Paris 21 June 2018
In settling a dispute between Free and Orange, the Arcep body responsible for settling disputes specified the terms and conditions governing access to shared fibre to the home networks outside very high density areas in France.
Reminder of the guiding principles of FttH regulation introduced 10 years ago
The main national operators have chosen to build a new Fibre to the Home (FttH) local loop infrastructure to keep pace with the need for ever-faster Internet connections. Back in 2008, French lawmakers adopted the principle of sharing the last drop of FttH networks, to free up investment and enable efficient rollouts, and gave Arcep the task of specifying how it would be implemented.
Commercial operators are thus able to have physical access to the last drop of the networks deployed by infrastructure operators, to provide their superfast access services. The regulation introduced by Arcep includes the provision that commercial operators can co-finance any FttH network deployed by infrastructure operators who, in exchange, will grant them long-term rights of use.
Regarding the request from Free
For several years, Free has been co-financing FttH networks deployed by Orange.
It was in this context that Free filed a complaint with Arcep, asking that it settle a dispute with Orange over the conditions under which it is able to access the latter's FttH networks in lower-density areas covered by private initiative networks. Specifically, Free asked Arcep to rule on:
- The duration of the rights of use that Orange grants Free in exchange for its co-financing and solidarity in supporting network maintenance costs;
- Providing Free with the elements it needs to understand how the different tariffs relating to the co-financed network are established, along with clarity on the main underlying cost components, as well as the terms and conditions governing price-change decisions;
- The ability to use supernumerary fibres available on the Orange FttH network, to enable Free to connect Free Mobile cellular base stations.
1/ Regarding the duration of access rights
Arcep believes that sufficient clarity on the actual duration of the rights of use is key to long-term predictability, and so an essential element in guaranteeing lasting access to co-financiers for the FttH network. Arcep thus considers that 20-year access rights, combined with the renewal terms and conditions currently stipulated in the Orange access agreement for lower-density areas covered by private initiative, do not make it possible to satisfy the need for clarity and transparency for the entire duration of Free's rights of use.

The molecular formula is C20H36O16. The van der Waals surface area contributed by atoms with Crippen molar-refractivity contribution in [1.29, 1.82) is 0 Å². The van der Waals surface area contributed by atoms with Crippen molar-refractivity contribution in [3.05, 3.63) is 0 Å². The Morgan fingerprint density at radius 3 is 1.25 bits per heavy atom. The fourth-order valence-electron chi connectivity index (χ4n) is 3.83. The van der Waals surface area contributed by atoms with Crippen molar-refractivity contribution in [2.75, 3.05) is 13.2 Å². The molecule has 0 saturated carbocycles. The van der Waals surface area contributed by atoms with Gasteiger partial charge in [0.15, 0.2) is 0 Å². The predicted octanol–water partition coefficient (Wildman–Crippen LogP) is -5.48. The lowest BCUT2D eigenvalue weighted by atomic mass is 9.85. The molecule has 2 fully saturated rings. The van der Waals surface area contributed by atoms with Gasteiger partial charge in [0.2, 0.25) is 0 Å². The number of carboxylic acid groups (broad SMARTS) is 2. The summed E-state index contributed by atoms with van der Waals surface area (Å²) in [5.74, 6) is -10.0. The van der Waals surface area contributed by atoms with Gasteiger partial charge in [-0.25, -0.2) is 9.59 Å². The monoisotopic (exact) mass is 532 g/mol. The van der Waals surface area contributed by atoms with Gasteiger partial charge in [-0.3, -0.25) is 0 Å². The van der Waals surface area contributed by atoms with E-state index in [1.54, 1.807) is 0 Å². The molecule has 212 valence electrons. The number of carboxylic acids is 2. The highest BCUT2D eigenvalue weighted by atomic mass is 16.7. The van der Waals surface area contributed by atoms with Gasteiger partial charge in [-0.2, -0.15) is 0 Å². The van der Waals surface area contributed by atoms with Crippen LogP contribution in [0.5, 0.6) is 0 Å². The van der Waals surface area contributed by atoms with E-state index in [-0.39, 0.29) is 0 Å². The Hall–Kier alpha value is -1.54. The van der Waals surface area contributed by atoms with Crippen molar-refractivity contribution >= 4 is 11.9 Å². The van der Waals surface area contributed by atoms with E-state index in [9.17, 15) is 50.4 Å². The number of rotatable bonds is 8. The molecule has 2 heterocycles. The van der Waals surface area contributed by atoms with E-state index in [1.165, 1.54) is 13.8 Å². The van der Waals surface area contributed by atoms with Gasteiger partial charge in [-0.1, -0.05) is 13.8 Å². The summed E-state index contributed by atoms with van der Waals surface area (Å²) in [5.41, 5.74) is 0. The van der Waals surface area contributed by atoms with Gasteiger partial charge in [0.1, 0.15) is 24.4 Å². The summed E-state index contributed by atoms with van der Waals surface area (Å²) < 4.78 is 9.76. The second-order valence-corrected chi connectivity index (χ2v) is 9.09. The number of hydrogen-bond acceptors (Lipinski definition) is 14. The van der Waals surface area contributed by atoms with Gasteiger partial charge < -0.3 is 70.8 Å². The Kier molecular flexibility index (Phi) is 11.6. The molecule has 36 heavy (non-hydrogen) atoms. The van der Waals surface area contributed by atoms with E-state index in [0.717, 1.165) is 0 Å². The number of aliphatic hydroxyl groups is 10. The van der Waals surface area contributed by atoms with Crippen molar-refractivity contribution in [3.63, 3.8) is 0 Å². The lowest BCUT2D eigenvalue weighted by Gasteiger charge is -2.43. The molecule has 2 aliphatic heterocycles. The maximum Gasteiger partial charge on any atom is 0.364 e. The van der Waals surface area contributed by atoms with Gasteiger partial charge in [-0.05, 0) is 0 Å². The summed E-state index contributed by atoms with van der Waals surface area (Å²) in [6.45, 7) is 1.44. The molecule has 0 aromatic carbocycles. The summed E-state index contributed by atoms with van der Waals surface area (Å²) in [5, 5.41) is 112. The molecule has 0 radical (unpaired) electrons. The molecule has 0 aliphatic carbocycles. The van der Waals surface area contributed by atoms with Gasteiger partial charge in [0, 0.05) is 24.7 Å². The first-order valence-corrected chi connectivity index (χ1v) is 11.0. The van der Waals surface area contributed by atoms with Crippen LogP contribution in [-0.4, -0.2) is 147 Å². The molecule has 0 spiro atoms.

Arcep therefore required that Orange grant Free, in its capacity of co-financier, definite access rights for a period of at least 40 years, under transparent and predictable conditions, and so giving it sufficient visibility with respect to its investments and solidarity on network maintenance. This duration is consistent with the ones practiced in the marketplace and, in accordance with Free's request, is contingent on Orange's decision to continue to operate its FttH network, technically and commercially, in more sparsely populated areas.
2/ Regarding the pricing scheme for accessing FttH networks
Arcep concluded that, given its status as co-financier of networks in a substantial portion of those parts of France where the Government has issued a call for investment letters of intent (called "zones AMII" in French), it is justified and reasonable that Free obtain the information it needs to understand how the tariffs charged to access Orange FttH networks in more sparsely populated areas covered by private initiative are established.
Orange must therefore amend Free's contract to include the following stipulations:
- The explicit and transparent definition of the ties between the contract's main tariffs and the co-financed network's costs;
- Transmission of the main investment and operating cost components for the network deployed by Orange in "AMII " areas, in an aggregate form and within a reasonable timeframe.
When making its decision, and to ensure that it would have no ramifications for cases that are different in the details, Arcep took the parties' particular situation into account, and notably:
- The degree to which Free helped to co-finance Orange FttH networks, a long-term commitment that requires Free to obtain the cost elements that will enable it to anticipate the tariffs' evolution to a reasonable degree.
- The aggregated nature of the cost elements requested by Free, which it demands be provided within an appropriate timeframe.
3/ Regarding the connection of Free Mobile base stations using the supernumerary fibres from the Orange FttH network it co-finances
Arcep concluded that Free's request to connect Free Mobile base stations using supernumerary fibres from the Orange FttH network it co-finances is fair. This connection capability will improve French users' access to 4G and, in future, to 5G services.
Orange must thus allow Free to connect Free Mobile base stations using the supernumerary fibres from the FttH network deployed by Orange and co-financed by Free, in lower-density areas covered by private initiative, within the limits of their availability and, if applicable, in an amount to be defined.
This Decision is published subject to the legal protection owed to confidential information.